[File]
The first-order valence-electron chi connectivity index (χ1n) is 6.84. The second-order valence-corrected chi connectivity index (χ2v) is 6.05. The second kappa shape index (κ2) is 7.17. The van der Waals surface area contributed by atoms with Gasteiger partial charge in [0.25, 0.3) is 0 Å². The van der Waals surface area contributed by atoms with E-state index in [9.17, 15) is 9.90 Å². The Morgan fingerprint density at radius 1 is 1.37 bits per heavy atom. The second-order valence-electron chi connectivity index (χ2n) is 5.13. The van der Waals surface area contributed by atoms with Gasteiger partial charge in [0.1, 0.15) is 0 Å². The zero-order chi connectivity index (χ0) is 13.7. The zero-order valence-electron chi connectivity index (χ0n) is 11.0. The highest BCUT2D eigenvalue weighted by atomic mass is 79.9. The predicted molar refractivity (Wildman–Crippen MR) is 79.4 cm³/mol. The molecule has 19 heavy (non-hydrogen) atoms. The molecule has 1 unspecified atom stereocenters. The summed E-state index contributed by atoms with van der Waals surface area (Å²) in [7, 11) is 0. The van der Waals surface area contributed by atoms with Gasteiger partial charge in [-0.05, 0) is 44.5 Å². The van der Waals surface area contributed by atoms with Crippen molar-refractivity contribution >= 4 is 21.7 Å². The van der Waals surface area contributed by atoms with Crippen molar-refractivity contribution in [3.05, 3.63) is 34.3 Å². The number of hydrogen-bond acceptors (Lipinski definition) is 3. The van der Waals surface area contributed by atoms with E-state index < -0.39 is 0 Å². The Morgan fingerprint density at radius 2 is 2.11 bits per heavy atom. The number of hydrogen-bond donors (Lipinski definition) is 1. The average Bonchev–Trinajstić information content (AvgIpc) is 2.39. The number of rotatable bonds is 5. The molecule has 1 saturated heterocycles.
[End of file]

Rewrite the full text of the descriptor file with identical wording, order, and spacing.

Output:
The first-order valence-electron chi connectivity index (χ1n) is 6.84. The second-order valence-corrected chi connectivity index (χ2v) is 6.05. The second kappa shape index (κ2) is 7.17. The van der Waals surface area contributed by atoms with Gasteiger partial charge in [0.25, 0.3) is 0 Å². The van der Waals surface area contributed by atoms with E-state index in [9.17, 15) is 9.90 Å². The Morgan fingerprint density at radius 1 is 1.37 bits per heavy atom. The second-order valence-electron chi connectivity index (χ2n) is 5.13. The van der Waals surface area contributed by atoms with Gasteiger partial charge in [0.1, 0.15) is 0 Å². The zero-order chi connectivity index (χ0) is 13.7. The zero-order valence-electron chi connectivity index (χ0n) is 11.0. The highest BCUT2D eigenvalue weighted by atomic mass is 79.9. The predicted molar refractivity (Wildman–Crippen MR) is 79.4 cm³/mol. The molecule has 19 heavy (non-hydrogen) atoms. The molecule has 1 unspecified atom stereocenters. The summed E-state index contributed by atoms with van der Waals surface area (Å²) in [7, 11) is 0. The van der Waals surface area contributed by atoms with Gasteiger partial charge in [-0.05, 0) is 44.5 Å². The van der Waals surface area contributed by atoms with Crippen molar-refractivity contribution >= 4 is 21.7 Å². The van der Waals surface area contributed by atoms with Crippen molar-refractivity contribution in [3.05, 3.63) is 34.3 Å². The number of hydrogen-bond acceptors (Lipinski definition) is 3. The van der Waals surface area contributed by atoms with E-state index < -0.39 is 0 Å². The Morgan fingerprint density at radius 2 is 2.11 bits per heavy atom. The number of hydrogen-bond donors (Lipinski definition) is 1. The average Bonchev–Trinajstić information content (AvgIpc) is 2.39. The number of rotatable bonds is 5. The molecule has 1 saturated heterocycles.